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Closing the gap

The future success of a nation is dependent upon the educational achievements of its children. Despite Washington’s changing approach to education policy, the United States continually falls behind in the global race for educational excellence. Moreover, our education system has been failing minority students the most, especially when it comes to early childhood and primary education.

As the father of three children, I know how critical the early years of a child’s life are to their future personal development. Ensuring every child, regardless of learning ability, income level or race, has the knowledge and resources to succeed in school and eventually lead a productive career and satisfying life is essential. 

{mosads}Education is not only critical for individual development; it greatly influences the future success of a nation as a whole. Spurred by education, economic growth incites infrastructure upgrades, reduces gender inequality and lowers poverty rates, resulting in improved health, safer streets and stronger communities.

In 2014, there were 55.3 million Latinos in the United States, more than 17 percent of the total U.S. population. Taking into consideration projected population increases, the success of Latino-Americans is paramount to the overall success of the United States.

California’s 21st Congressional District is home to one of the highest Latino populations in the entire nation. As the representative for the district, and a lifelong resident of the Valley, I have gained a unique perspective into the particular issues impacting Latino education.

While there are many obstacles facing our education system as a whole, issues such as poverty and English language proficiency have a particular impact on Latino children. Statistics show children in low-income households miss more days of school than their more affluent peers, largely as a result of increased responsibilities such as needing to work or care for family members. On average, impoverished children have smaller vocabularies, below average reading skills and lower test scores. Economic status also impacts the family dynamic, which is directly correlated to educational success. These families have less time and fewer resources to spend educating their children, who, as a result, are less likely to be academically successful and more likely to exhibit behavioral issues. 

The biggest obstacle to educational achievement for Latinos is the English language barrier. More than 20 percent of California public school students are English language learners, with nearly 84 percent of those students speaking Spanish. Furthermore, nearly 60 percent of children who are English language learners are from low-income families; this combination exacerbates the difficulties in obtaining educational success.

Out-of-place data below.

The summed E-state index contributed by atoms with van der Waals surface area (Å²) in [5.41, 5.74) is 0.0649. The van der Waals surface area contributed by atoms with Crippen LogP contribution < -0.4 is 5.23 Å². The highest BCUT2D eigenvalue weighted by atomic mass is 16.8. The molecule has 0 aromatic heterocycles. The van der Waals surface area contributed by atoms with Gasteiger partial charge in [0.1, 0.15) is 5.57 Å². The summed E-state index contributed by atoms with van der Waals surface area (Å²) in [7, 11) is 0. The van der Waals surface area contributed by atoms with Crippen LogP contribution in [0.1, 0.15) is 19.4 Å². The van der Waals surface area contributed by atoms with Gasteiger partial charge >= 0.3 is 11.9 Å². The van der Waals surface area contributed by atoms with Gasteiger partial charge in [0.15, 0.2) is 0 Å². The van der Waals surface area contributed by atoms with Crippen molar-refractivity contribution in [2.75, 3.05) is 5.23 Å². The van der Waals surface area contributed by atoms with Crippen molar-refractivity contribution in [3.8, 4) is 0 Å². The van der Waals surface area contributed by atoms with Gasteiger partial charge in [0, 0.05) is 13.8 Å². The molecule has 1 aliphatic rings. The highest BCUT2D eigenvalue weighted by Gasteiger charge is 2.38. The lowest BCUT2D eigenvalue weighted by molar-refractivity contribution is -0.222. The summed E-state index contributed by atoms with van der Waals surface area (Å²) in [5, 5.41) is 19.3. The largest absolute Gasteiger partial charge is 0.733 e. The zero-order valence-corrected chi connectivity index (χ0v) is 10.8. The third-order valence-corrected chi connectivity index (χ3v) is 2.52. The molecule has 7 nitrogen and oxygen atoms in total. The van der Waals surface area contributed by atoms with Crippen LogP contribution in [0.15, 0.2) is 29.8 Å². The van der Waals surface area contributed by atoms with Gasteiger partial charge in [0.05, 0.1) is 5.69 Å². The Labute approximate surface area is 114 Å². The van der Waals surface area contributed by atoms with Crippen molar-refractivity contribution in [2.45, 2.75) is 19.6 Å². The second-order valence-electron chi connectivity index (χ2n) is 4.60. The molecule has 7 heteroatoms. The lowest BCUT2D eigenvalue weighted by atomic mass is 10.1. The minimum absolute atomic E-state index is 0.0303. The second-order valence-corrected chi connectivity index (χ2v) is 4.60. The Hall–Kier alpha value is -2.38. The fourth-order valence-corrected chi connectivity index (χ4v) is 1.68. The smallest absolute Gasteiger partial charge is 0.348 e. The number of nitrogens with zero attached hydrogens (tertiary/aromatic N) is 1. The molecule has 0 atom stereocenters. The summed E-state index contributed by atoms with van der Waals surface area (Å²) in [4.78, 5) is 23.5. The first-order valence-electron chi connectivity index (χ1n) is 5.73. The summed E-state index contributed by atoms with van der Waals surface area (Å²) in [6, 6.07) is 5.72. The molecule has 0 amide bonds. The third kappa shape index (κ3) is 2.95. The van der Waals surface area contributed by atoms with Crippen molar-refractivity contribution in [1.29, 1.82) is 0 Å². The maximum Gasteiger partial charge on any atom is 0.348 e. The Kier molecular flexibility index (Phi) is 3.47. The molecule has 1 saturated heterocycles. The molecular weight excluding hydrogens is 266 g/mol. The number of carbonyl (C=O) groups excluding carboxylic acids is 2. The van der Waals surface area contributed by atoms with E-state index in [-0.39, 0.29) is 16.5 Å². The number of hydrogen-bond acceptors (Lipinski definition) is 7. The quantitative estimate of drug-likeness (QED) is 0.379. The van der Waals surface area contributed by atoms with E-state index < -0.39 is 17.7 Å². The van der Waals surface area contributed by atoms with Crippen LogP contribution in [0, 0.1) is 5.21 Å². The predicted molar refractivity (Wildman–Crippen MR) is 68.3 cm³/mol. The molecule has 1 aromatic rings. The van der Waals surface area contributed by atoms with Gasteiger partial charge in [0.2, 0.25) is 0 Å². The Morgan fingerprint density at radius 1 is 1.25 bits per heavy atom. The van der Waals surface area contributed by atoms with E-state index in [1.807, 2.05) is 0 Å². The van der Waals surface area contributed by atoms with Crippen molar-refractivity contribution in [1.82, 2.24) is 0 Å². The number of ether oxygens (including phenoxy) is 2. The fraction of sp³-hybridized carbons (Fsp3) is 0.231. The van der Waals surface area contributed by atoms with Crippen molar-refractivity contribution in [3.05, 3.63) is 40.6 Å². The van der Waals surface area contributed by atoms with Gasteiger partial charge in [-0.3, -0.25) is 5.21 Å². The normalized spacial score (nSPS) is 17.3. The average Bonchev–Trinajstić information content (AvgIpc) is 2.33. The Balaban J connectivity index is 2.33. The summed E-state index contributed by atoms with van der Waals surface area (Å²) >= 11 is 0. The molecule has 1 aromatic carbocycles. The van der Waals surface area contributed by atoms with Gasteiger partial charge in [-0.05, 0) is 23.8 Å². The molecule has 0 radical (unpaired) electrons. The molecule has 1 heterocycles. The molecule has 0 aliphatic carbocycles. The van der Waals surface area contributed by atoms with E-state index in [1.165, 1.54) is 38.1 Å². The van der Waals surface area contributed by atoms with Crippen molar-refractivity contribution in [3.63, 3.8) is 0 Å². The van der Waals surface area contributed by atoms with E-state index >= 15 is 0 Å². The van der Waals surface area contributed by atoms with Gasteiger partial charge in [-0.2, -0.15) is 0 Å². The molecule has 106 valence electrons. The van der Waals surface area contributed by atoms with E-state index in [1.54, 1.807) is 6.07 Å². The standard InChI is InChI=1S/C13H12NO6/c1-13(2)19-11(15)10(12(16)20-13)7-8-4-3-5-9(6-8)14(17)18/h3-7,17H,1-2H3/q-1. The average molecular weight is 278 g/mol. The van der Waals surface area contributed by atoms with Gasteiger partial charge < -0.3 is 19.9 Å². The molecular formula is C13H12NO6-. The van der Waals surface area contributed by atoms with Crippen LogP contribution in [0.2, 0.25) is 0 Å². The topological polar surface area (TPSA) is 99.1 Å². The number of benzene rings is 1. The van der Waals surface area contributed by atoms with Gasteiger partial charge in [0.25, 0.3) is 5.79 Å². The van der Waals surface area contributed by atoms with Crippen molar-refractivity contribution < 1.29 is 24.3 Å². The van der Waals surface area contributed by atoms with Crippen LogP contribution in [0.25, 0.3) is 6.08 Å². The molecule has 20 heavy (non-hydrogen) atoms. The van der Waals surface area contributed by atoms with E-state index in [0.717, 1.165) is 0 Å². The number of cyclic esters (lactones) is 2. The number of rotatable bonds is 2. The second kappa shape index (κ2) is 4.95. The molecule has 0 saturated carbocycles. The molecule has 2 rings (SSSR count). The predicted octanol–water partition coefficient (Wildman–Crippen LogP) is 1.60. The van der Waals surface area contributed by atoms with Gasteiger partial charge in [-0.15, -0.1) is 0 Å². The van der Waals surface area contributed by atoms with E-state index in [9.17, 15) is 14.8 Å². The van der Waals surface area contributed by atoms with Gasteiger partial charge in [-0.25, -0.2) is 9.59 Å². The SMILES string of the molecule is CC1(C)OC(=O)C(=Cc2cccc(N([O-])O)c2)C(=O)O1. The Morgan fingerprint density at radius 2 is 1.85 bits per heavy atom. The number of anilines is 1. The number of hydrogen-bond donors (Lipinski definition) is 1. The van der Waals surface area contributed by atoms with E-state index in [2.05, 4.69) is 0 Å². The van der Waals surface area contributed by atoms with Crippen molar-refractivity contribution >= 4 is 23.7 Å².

As a member of the House Committee on Appropriations, I have worked to increase funding for the Head Start program, which supports state initiatives to build, enhance and expand high-quality preschool programs in low-income and underperforming communities, by over $141 million. Research has proved that early education and preschool improve the likelihood of long-term success. I have also worked with my colleagues to maintain funding for Preschool Development Grants, which assist states in developing preschool programs. 

I understand the educational disadvantages many English learners face while in school and have supported maintaining funding for the English Language Acquisition program to help schools properly educate Limited English Proficiency students. 

Furthermore, the House and Senate successfully replaced failed polices of No Child Left Behind and enacted the Every Child Achieves Act this Congress. This law updates America’s education policies, provide parents and teachers with more local control and ensures our schools have the resources and funding they need.  

The importance of ensuring every child has access to a strong education from Day 1 is recognized not only by those in Washington but by private companies and corporations throughout the United States. 

Right in my own congressional district, Grimmway Farms has made it its mission to close the achievement gap in its underserved Valley communities. Located in Arvin, Calif., Grimmway Academy provides children from kindergarten through seventh grade with a quality education, helping to close the achievement gap in the Central Valley’s most rural and impoverished communities.  

They are not the only ones giving back. 

For years, The Wonderful Co. has spent millions of dollars improving its surrounding communities, investing in education, healthcare, parks and infrastructure. In 2009, the company teamed up with the community of Delano, Calif., to launch The Wonderful College Prep Academy. The school prioritizes programs geared specifically to the local population, including an Ag Prep career pathway as well as English Learner programs. 

This corporate sense of responsibility is beyond honorable and will have lasting impacts for thousands of students and the future success of entire communities. Congress, along with educators, parents and private corporations, can close the achievement gap for minority demographics. By expanding educational opportunities and improving educational outcomes for Latinos of all ages, we can impact individual lives and restore the United States to its role as a global leader in education.   

Valadao has served California’s 21st District since 2013. He sits on the House Appropriations Committee.

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